TUFEKCI: I think two things happened. One of them is the easiest one because it’s quite easy to see in other things too, which is, at the initial phase of the pandemic, with the Trump administration — to put it politely — bungling the response, and also occasionally adding overt racism to its bungling, there was a great reaction to anything they suggested that looked like they were just trying to deflect blame.
In fact, people have forgotten about it, but President Trump went through a period during which he denied the pandemic was a big deal and praised China’s president for a couple of months before it had exploded in the United States.
But when it came to the United States with its full exponential force, he switched to saying, “Well, it was China’s fault.” I think that created a big backlash among not just the scientists, but the public, because it really did seem like deflecting the blame in many ways. Plus, the attendant racism and calling the virus various racist names didn’t help the situation. That’s, I think, the one that’s most obvious.
The second one that’s not as obvious to people is that the world of virology is not that big. The Chinese lab in question, the Wuhan Institute of Virology — and there are a couple of other labs in Wuhan — they’re very much part of the scientific establishment globally. I know there’s been some speculations about the whole bioweapons thing. I have never been very interested in that because, if you’re going to do an actual bioweapon, a coronavirus is not your proper pathogen.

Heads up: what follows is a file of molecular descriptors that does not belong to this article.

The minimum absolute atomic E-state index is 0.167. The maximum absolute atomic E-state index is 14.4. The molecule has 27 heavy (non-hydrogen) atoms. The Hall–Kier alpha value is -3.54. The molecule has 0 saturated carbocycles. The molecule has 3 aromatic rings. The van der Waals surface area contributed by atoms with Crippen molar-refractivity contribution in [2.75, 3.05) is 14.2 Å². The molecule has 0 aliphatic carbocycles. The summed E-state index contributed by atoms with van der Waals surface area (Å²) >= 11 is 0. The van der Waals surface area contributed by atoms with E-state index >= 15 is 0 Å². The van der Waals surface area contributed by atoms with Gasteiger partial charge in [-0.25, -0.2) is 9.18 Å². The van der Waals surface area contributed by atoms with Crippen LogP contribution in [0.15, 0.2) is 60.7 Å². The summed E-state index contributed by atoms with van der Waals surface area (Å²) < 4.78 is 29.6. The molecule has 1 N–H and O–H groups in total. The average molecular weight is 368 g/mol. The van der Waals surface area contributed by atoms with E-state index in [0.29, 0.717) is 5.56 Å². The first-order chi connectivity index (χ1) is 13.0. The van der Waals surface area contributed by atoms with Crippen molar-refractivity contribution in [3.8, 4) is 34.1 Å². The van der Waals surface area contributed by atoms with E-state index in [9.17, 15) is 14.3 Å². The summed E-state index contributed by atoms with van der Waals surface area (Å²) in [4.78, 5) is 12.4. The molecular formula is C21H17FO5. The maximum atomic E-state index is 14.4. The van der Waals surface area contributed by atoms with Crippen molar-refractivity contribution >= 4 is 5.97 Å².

The kind of scientists who work on coronaviruses are genuine, normal scientists most of the time and deeply, deeply embedded with the Western scientific establishment, especially since SARS — the other near miss we had in 2003 that didn’t become a pandemic because of a lot of reasons — had created a lot of interest. So, you had this double whammy there, once there was the Trump angle.
But there was also this defensiveness around both the field because you’re asking a field . . . I’m an academic, and if somebody came to me and said, “Would you like to think about the fact that your field may have inadvertently, perhaps, even in the mildest potential case, sparked something that killed millions of people?” Of course, defensiveness is very human in that.
People sometimes see China versus US, but as I said, in reality, these scientific establishments that we’re talking about in this particular case is very, very much integrated with the Western scientific establishment, publishing in Nature, Science — all those big things. So I think there was a desire to protect their colleagues, which once again, these are human.
Plus, if a lab incident of some sort or a field incident of some sort could be implicated, that really would bring the push for much more strict regulation on the kind of research we do. I’m talking about even the more benign scenarios. Somebody screwed something up. They might not even have known about it.
For example, there’ve been a lot of calls for moving the high-risk pathogen labs outside of cities, outside of populated places. When I floated that with a couple of leading virologists, they were really aghast at the idea. They thought, “Well, how are we going to hire people if you put us in the middle of nowhere? Nobody wants to work there.”